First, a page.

Charles-Henry Monchau

Chief Investment Officer

Chart #1 — 

Time for “QT tapering”

Quantitative easing (QE) is an unconventional monetary policy implemented by a central bank. It involves the massive purchase of government debt or other financial assets to inject money into the economy and stimulate growth. This policy was widely adopted by the US Federal Reserve (Fed) in the wake of the 2008 financial crisis. But while this unconventional policy was only intended to be temporary, the size of the Fed's balance sheet expanded massively, accelerating dramatically during the 2020 pandemic. It was not until 2021 that the Fed decided to implement quantitative tightening, i.e., a reduction in the size of the balance sheet, in order to combat inflation.

At the end of last week's Fed meeting, Jerome Powell announced that quantitative tightening would now slow down, a move which was interpreted by investors as a first step towards a less restrictive monetary policy on the part of the Fed.


Source: FRED

Chart #2 — 

The long period of outperformance of US equities versus US Treasuries

This is probably the most important decision in an asset allocation process: whether to favour equities or Treasuries.

As this chart shows, US equities continue to outperform 30-year US Treasuries. This outperformance has been sustained over time, with a few periods of trend reversal, notably during stock market crashes (internet bubble burst, great financial crisis of 2008, covid crash in March 2020).



Source: J-C Parets

Chart #3 — 

Davids vs. Goliath(s)

Since the late 1990s, the number of U.S.-listed companies has plummeted from just over 8,000 in 1996 to around 4,600 in 2022. The number has rebounded slightly recently. So where have all the disappearing companies gone? An article published in 2023 by a trio of academics offers a simple answer: the Magnificent Seven have swallowed them up. Or at least many of them.

Indeed, after analysing the effects of mergers, private equity investment and regulatory costs, the article suggests that M&A is the main culprit. Although they do advance a theory that higher costs associated with regulation could also be a factor.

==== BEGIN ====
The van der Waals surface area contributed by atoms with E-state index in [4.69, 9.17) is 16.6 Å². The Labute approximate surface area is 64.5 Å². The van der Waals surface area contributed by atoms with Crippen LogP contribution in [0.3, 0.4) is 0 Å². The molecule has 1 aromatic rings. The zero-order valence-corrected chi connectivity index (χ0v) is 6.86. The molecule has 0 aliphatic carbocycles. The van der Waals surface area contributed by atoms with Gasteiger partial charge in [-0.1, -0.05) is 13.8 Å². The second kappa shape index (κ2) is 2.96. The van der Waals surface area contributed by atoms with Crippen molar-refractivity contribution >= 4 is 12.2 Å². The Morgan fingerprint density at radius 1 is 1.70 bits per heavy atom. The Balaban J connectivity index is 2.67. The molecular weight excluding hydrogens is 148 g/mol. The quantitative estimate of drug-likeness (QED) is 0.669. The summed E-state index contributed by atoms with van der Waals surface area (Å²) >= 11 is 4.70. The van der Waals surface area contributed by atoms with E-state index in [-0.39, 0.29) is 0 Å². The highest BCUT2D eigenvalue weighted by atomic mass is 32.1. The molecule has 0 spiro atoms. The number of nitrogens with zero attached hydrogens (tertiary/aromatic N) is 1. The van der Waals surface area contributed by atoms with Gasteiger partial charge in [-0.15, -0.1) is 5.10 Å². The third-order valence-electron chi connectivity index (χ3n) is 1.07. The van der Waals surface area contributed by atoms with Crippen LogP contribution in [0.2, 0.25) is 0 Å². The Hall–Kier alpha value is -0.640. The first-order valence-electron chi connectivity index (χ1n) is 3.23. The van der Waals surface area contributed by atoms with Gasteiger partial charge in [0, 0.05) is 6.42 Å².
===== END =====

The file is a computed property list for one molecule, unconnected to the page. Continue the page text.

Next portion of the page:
"Mergers seem to be the main driver of this trend," Ali Sanati told Sherwood. Sanati is professor of finance at American University in Washington and co-author of the 2023 study.

The authors classified mergers and acquisitions according to various financial parameters, noting that mergers driven by financing and innovation "are the ones that are actually reducing the number of companies in the United States".

For anyone paying close attention, this observation makes perfect sense. Since the late '90s, a handful of very large and financially powerful technology companies have acquired hundreds of smaller ones. Crunchbase data shows that Google, Microsoft, Apple, Meta, Amazon and Nvidia alone have acquired a staggering 875 companies.


Source: Chartr

Chart #4 — 

European banks
are apparently doing brilliant business in Russia...

In 2023, European banks paid 4 times more taxes to the Russian state than before the war in Ukraine...

According to the FT, Deutsche Bank increased its profits in Russia from 26 million euros before the war to 40 million euros in 2023, while Commerzbank more than tripled its profits to 51 million euros. The German state holds a 15.8% stake in Commerzbank.

Italian and Austrian banks also did very well in Russia last year.

Western banks active in lending benefited from the sanctions imposed on most of Russia's financial sector, which was denied access to the Swift international interbank payment system. International banks have thus become a financial lifeline between Moscow and the West.



Source: FT

Chart #5 — 

This is how stores of value behave in the presence of a collapsing fiat currency

The Japanese yen collapses against the dollar. The devaluation is even more spectacular against gold and... digital gold.



Source: Trading View

Chart #6 — 

The correlation between
US equities and bonds
over the last three years is the highest on record


The high correlation (0.7) between stocks and bonds reduces the diversification properties of bonds in multi-asset portfolios.


Source: Charlie Bilello

Chart #7 — 

Most valuable companies
in the major EU economies
as of April 2024


Novo Nordisk is the company with the largest market capitalisation in Europe, followed by LVMH and Dutch company ASML.


Source: The Visual Capitalist


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